The Lovely 'Séraphine' Offers Little Insight Into Painter's Art

POLITELY FASCINATING: Moreau, as the eccentric early 20th-century painter Séraphine Louis, delivers a heartbreaking performance, but director Martin Provost can't get inside her head.

POLITELY FASCINATING: Moreau, as the eccentric early 20th-century painter Séraphine Louis, delivers a heartbreaking performance, but director Martin Provost can't get inside her head.

POLITELY FASCINATING: Moreau, as the eccentric early 20th-century painter Séraphine Louis, delivers a heartbreaking performance, but director Martin Provost can't get inside her head.

POLITELY FASCINATING: Moreau, as the eccentric early 20th-century painter Séraphine Louis, delivers a heartbreaking performance, but director Martin Provost can't get inside her head.

Stray raves and prizes from film festivals around the world paint a sunny picture of a thriving international cinema, but do you ever wonder what’s walking away with localized awards elsewhere in the world? Do the films that catch fire on the festival circuit represent their own nation at home as well as they do abroad? Or are those countries, like our own, more interested in handing awards to, say, some Czech approximation of Ron Howard?

If Martin Provost’s Séraphine is any indication, we can at least count France’s film establishment as America’s peer in celebrating their cinema’s stolid middlebrow. After nearly sweeping February’s César awards—beating out international favorites The Class and A Christmas Tale for Best Film—Séraphine is finally making its way to U.S. screens. It will fit in nicely with whatever prestige pics the studios toss at us this relatively dire Oscar season. (Alas, France has opted to submit Jacques Adiard’s edgier A Prophet as their Best Foreign Film contender.)

This isn’t to dismiss Séraphine, which is a lovely enough film in its own right. The film tells the true story of Séraphine Louis (Yolande Moreau), a quiet, spacey woman who works odd jobs in the village of Senlis and a nearby convent. Some people seem to regard her with impatience, some with distant affection; either way it’s clear her mental health remains in question. She lives an altogether unremarkable life until 1914, when the 50-year old Séraphine is instructed to clean the newly rented apartment of Wilhelm Uhde (Ulrich Tukur), a German refugee and art dealer. Uhde has made his name as an early champion of painters like Pablo Picasso and Henri Rousseau, and soon makes another unexpected discovery: Late at night, divinely inspired, and using materials of her own devising, Séraphine has been painting.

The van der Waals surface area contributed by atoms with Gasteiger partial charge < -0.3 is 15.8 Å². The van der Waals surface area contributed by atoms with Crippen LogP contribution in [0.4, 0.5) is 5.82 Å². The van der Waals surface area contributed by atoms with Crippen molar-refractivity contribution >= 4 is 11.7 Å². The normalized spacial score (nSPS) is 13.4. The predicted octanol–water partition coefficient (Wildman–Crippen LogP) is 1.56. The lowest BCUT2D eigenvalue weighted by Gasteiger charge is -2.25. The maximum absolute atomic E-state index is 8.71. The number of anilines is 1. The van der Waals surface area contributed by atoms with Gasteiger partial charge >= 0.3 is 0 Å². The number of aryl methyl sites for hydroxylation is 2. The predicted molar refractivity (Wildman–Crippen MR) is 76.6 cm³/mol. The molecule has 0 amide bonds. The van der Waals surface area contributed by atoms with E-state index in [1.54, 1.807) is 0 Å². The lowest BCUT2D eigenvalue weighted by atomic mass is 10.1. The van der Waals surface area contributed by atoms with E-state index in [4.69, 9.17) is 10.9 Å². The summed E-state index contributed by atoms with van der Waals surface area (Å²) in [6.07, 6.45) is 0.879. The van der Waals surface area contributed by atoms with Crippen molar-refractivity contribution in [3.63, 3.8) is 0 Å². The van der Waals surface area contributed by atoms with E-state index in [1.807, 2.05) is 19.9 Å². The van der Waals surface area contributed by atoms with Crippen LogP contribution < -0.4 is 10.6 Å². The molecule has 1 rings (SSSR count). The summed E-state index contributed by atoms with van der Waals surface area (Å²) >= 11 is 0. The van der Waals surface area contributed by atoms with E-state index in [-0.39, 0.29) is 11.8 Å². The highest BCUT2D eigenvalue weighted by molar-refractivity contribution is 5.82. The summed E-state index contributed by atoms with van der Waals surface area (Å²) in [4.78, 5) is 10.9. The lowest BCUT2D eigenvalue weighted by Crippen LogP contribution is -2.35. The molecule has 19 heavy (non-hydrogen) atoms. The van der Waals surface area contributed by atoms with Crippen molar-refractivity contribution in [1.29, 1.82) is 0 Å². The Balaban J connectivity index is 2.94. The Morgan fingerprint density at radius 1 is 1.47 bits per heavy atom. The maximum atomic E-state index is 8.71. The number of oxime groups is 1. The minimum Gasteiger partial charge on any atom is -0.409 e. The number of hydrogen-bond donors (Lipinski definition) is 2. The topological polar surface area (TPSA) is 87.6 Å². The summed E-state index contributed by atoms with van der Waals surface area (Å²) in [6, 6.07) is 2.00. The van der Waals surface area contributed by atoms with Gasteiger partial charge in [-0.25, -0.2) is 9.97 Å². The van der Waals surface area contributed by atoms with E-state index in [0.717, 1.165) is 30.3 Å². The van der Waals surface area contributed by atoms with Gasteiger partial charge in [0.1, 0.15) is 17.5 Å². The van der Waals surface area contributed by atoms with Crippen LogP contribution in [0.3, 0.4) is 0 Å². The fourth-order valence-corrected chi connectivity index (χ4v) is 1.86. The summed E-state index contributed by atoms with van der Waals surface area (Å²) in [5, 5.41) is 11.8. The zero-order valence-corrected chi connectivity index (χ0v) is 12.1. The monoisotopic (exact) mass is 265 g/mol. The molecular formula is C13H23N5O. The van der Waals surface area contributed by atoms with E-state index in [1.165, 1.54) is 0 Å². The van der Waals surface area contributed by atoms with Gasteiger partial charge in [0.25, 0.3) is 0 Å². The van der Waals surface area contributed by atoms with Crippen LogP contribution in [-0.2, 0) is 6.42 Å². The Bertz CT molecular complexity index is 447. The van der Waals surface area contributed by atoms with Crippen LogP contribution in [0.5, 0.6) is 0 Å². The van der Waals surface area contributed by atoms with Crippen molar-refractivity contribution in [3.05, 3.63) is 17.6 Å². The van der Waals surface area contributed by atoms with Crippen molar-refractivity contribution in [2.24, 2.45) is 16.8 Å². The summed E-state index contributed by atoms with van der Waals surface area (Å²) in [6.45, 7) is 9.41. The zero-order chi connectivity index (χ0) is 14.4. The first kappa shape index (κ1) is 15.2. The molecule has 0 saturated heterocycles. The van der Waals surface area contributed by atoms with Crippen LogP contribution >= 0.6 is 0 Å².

Art fans may be familiar with the rest of the story. Séraphine is initially wary of Uhde’s enthusiasm—she more than once interprets his praise as mockery—but eventually gives in to his encouragement, and begins to accept her gift as something less than purely private. The resulting work, made possible by Uhde’s patronage, has since elevated Séraphine de Senlis into the canon of 20th-century French artists, most specifically within the category of so-called “naïve” art—whether she was ready for it or not.

The tale is a politely fascinating one, and told well enough. If the art biopic traditionally walks an uncomfortable line between re-enactment and interpretation, it’s perhaps wise of Provost (with co-writer Marc Abdelnour) to err in favor of Séraphine and Uhde’s rich story, even if the movie does occasionally play like a stodgy BBC production to stateside eyes. (Except, you know, in French.) Infrequent stabs at stylishness prove unsuited to Provost’s otherwise flat, stable execution, and there are rhythms that seem awkward and misplaced, but neither adds up to genuine flaw.

The big flaw, then, is that it is not a different movie altogether. Séraphine’s life story is surely a great hook for biography, and the film dutifully recreates it. But the essence of Séraphine’s art—itself the reason for telling the story—is the disconnect between who she is and what she has done, and there is little in Séraphine to reflect that. Is it possible to really get inside such an inscrutable mind, to peel back the fervor and find out where the art comes from? The film shies away from the question, and for the most part the art itself. The most notable exception is very tellingly Séraphine’s highlight: The artist, growing in skill and confidence, displays her work by candlelight to a series of neighbors. As the montage progresses, so does the intensity of Séraphine’s work, and the reactions tilt toward the unsettled. “I know,” Séraphine says, attempting to comfort one woman. “When I look at them, what I’ve done scares me.”

Ineffective as the film is at understanding her, it’s Séraphine herself who props it up. Moreau, best known to American audiences as Amélie’s landlord, is heartbreaking and perfect in a demanding role; from her stuttering gait to the intensity of her blankness, the actress disappears into Séraphine’s wounded innocence, and it is primarily to her credit that Séraphine never condescends to its subject.

It is talents like Yolande Moreau, then, who really earn awards; unremarkable films with self-serious dispositions like Séraphine just panhandle for them. Here is a fine movie about art history, but not a film about art.

© 2009 MetroPulse. All rights reserved. This material may not be published, broadcast, rewritten or redistributed.

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